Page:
With not much in Mickey Rooney’s estate, fight possible over his remains
Alan Duke, LOS ANGELES (CNN) — Actor Mickey Rooney disinherited his children, his wife and all but one of her children in a will he signed just weeks before his death.
Rooney, 93, died of natural causes at his Los Angeles home Sunday.
Although court papers suggest there is not much in Rooney’s estate to fight over, a battle may be brewing over who controls funeral arrangements and decides where the legendary actor is buried.
Lawyer Michael Augustine, who served as Rooney’s conservator, said in a court filing that he believed Rooney’s estranged wife and her son, Christopher Aber, would attempt to remove Rooney’s body from Forest Lawn Memorial Park’s mortuary.
A Los Angeles judge signed a handwritten order Tuesday preventing anyone from removing Rooney’s remains until he holds a hearing on Friday. Augustine, who is named as estate executor in the will, is asking for that authority.
Jan Rooney signed an agreement waiving all claims to her husband’s estate after they couple separated in June 2012 after 34 years of marriage, according to a court filing. She will benefit from Rooney’s Social Security and other pensions, it said.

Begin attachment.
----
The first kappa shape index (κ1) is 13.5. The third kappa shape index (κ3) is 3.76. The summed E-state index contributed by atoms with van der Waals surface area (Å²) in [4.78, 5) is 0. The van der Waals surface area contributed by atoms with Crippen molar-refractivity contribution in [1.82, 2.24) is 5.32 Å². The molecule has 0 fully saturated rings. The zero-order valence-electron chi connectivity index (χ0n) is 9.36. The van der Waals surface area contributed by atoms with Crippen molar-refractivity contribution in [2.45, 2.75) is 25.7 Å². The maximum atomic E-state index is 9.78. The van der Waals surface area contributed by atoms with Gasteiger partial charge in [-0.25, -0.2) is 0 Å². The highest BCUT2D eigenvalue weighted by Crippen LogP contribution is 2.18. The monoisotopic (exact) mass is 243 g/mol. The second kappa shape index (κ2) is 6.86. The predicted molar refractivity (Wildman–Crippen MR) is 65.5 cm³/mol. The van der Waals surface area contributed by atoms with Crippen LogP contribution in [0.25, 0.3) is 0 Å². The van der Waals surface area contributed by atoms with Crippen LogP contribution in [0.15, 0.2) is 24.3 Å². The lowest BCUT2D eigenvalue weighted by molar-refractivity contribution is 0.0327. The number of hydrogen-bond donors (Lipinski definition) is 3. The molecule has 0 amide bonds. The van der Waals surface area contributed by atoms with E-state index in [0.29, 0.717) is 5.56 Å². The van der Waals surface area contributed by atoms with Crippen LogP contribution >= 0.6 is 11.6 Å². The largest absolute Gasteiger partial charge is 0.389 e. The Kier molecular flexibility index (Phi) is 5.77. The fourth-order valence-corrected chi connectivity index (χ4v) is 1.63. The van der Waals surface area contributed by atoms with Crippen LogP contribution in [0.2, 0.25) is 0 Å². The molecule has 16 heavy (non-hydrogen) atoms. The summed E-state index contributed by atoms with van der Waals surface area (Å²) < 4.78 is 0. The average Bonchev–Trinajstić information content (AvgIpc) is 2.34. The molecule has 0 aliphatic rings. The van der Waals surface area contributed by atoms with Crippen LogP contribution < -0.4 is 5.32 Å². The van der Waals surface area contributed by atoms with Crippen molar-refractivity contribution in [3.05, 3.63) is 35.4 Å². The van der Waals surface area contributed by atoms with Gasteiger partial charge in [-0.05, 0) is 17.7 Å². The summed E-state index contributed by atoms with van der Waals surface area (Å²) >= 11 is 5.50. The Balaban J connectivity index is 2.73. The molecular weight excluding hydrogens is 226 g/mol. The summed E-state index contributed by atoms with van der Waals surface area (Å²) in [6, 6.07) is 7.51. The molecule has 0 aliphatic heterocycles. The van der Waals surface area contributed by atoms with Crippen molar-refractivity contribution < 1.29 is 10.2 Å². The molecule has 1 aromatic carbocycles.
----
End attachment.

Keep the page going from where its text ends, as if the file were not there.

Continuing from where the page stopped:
While Rooney was the highest paid actor in Hollywood 70 years ago, his personal property totaled just $18,000, according to documents accompanying his will.
The will signed by Rooney on March 11, 2014, left the entire estate to stepson Mark Rooney, one of Jan Rooney’s sons, who was the actor’s caretaker the last two years of his life.
Rooney “intentionally omitted” and disinherited his eight surviving biological children and two other stepchildren from his last marriage, the will said.
A probate hearing is schedule for May 12 to start the process of executing the actor’s will.